Please do not re-nominate for verification without comprehensive reasons for doing so. See Wiktionary’s criteria for inclusion.
For such an unusual construction, it would really help to have quotations. They should be easy to find for archaic texts, right? --Connel MacKenzie 21:14, 7 October 2006 (UTC)
Archaic? Ha'p'nies may no longer be legal tender, but like brass farthings they're not erased from our minds! (OK I just made up that shortening, but since we've always pronounced halfpennies like that I wonder why we stuck to the long spelling -- maybe someone called Featherstonehaugh (pronounced "Fanshaw") insisted on it.) --Enginear 18:59, 8 October 2006 (UTC)
Added a Dickens cite. --Ptcamn 09:23, 8 October 2006 (UTC)
Well-known work, rfv removed, feel free to add more though. DAVilla 16:32, 8 October 2006 (UTC)
More added. Also, sense as stupid person removed as incorrect -- certainly, daft ha'p'orth means (usually between friends) a stupid person but it is daft that means stupid while ha'p'orth is merely the use of halfpennyworth in its figurative sense, to mean item of little worth. If that needs an extra sense, it should be listed under halfpennyworth rather than under ha'p'orth but I feel it's adequately covered by the halfpennyworth Usage note. --Enginear 18:59, 8 October 2006 (UTC)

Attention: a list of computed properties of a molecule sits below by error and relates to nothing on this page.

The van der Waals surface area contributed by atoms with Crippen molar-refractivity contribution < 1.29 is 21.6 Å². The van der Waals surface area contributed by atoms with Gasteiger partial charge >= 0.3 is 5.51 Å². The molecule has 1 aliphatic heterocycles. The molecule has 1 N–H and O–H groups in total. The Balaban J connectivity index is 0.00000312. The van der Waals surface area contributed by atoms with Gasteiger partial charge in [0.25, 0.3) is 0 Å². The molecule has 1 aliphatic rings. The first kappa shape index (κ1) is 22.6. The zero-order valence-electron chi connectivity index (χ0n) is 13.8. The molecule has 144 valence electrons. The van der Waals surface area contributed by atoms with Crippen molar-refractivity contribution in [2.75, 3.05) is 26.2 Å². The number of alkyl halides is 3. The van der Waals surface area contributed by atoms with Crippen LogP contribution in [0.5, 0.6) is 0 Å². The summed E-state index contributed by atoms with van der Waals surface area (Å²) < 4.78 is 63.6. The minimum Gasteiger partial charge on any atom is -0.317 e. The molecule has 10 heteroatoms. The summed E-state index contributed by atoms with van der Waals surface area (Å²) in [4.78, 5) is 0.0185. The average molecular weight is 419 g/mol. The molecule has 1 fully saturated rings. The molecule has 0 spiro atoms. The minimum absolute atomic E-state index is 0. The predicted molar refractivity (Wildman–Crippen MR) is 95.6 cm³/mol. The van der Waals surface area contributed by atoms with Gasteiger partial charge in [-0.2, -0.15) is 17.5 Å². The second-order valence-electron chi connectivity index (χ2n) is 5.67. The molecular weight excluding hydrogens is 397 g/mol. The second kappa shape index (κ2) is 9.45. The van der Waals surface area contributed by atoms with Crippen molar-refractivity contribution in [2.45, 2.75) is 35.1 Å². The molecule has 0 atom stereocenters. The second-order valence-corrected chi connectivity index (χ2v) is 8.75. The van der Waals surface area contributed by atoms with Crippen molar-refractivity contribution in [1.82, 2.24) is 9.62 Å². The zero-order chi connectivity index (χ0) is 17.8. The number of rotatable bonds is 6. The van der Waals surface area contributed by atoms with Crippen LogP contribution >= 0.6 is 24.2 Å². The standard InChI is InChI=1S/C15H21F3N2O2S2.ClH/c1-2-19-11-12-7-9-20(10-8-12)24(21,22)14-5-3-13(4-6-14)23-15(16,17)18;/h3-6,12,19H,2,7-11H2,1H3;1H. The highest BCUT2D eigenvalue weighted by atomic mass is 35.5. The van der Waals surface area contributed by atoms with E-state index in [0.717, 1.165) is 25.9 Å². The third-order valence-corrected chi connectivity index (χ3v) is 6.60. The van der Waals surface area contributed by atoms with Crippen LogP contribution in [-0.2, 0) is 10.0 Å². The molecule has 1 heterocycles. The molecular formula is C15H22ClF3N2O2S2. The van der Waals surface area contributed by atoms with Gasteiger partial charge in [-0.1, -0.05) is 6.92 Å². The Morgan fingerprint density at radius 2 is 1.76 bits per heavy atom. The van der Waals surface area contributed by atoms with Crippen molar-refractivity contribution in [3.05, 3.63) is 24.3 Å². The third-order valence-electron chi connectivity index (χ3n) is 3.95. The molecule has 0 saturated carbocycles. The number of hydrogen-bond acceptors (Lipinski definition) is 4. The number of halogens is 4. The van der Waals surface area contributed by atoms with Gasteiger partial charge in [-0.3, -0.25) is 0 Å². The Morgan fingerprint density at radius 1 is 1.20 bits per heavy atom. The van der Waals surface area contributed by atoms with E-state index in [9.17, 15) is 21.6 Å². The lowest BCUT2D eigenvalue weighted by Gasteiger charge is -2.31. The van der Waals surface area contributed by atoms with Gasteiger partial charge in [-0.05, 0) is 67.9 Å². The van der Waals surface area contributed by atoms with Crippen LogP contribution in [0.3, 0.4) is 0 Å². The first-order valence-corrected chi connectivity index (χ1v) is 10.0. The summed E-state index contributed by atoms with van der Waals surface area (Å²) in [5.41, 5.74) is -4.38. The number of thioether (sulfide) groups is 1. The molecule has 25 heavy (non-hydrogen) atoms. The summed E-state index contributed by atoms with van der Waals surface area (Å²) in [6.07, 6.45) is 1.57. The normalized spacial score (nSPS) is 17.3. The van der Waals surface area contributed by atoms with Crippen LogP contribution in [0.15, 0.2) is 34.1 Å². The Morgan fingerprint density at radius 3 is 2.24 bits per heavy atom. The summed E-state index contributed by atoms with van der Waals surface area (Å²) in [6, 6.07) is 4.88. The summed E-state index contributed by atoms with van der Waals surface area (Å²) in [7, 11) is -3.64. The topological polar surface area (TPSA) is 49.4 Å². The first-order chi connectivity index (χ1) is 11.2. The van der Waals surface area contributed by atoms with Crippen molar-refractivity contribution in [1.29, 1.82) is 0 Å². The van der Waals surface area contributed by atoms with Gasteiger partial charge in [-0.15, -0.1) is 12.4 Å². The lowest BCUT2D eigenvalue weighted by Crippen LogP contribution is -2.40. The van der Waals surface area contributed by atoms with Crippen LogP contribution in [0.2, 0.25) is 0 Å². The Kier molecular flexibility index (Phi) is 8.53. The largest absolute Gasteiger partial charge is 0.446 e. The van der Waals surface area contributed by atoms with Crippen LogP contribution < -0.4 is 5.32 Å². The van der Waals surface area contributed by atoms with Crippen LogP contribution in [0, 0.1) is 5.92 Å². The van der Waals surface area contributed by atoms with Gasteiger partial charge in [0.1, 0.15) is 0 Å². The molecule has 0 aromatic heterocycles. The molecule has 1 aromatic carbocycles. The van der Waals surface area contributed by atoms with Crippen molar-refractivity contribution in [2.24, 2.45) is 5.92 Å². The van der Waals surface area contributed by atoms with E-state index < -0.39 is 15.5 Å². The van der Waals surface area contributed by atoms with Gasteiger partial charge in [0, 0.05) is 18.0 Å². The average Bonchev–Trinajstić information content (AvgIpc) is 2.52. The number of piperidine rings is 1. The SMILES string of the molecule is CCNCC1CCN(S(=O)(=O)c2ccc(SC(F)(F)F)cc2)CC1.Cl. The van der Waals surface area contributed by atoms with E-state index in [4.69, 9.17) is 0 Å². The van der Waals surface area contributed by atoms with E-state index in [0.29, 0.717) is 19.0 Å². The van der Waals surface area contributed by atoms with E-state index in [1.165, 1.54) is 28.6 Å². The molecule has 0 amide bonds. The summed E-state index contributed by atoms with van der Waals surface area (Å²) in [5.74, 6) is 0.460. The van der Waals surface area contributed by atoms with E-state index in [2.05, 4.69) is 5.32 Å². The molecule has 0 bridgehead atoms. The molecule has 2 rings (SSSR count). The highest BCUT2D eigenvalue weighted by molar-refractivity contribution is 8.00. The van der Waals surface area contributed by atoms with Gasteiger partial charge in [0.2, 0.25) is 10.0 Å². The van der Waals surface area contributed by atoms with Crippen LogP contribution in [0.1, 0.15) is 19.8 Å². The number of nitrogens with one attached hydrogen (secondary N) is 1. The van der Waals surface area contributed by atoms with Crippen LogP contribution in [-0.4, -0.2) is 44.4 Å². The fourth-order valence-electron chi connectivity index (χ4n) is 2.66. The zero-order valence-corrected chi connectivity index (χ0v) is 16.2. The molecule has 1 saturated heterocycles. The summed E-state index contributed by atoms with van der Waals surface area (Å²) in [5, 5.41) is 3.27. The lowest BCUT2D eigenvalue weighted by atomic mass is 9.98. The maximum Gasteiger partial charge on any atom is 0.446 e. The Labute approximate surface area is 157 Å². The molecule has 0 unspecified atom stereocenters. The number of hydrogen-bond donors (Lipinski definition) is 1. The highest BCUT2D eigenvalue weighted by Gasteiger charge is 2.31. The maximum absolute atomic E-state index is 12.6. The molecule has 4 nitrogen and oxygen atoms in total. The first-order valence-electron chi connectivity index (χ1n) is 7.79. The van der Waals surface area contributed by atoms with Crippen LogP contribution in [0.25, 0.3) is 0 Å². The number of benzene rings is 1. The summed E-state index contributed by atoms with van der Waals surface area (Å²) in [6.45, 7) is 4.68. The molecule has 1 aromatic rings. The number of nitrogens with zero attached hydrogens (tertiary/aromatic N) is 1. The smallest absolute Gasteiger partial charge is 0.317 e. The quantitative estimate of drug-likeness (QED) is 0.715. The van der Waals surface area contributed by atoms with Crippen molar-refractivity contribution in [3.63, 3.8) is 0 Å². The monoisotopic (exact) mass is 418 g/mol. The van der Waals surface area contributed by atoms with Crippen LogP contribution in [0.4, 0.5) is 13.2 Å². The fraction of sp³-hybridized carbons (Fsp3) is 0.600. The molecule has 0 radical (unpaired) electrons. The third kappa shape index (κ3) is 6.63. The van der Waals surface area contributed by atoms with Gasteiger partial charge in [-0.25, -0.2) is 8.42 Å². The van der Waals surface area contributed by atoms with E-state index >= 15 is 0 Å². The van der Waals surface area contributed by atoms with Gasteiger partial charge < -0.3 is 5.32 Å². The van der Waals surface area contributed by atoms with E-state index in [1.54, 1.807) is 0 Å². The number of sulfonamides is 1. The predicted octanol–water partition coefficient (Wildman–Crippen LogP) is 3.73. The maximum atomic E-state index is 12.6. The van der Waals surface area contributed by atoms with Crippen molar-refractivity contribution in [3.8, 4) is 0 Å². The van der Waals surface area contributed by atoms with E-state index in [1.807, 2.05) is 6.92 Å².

Restoring this sense... when I call someone a "daft ha'porth" this is indeed a figurative sense, extending the first meaning. Note that "daft pennyworth", "daft twopennyworth", etc, do not exist.
Furthermore, it belongs under "ha'p'orth" rather than "halfpennyworth" as that is the usual spelling. — Paul G 09:05, 10 October 2006 (UTC)
Fair comments. The previous def irritated me by saying that ha'p'orth meant idiot, when actually it only means worthless person, with daft etc adding the silly sense. I still don't like the present def, but can't think how to improve it further without overcomplicating, so have left it.
It is by far the most common verbal usage of ha'p'orth, even in London 200 miles from its roots, but for some reason is hard to find cites for (compared with other generally verbal phrases). --Enginear 18:51, 10 October 2006 (UTC)
With my Yorkshire background I know this word as a'pth (sic) (Haypath without the H and without the second a). I should think that most English (or even British) persons imitating a 'yorkshire' accent (there are many) would be able to rely on "y' daft a'pth" to get them started! Along with dozy a'pth these are often gentle or even loving reprovals within family and friends. (18.104.22.168 14:21, 24 February 2008 (UTC))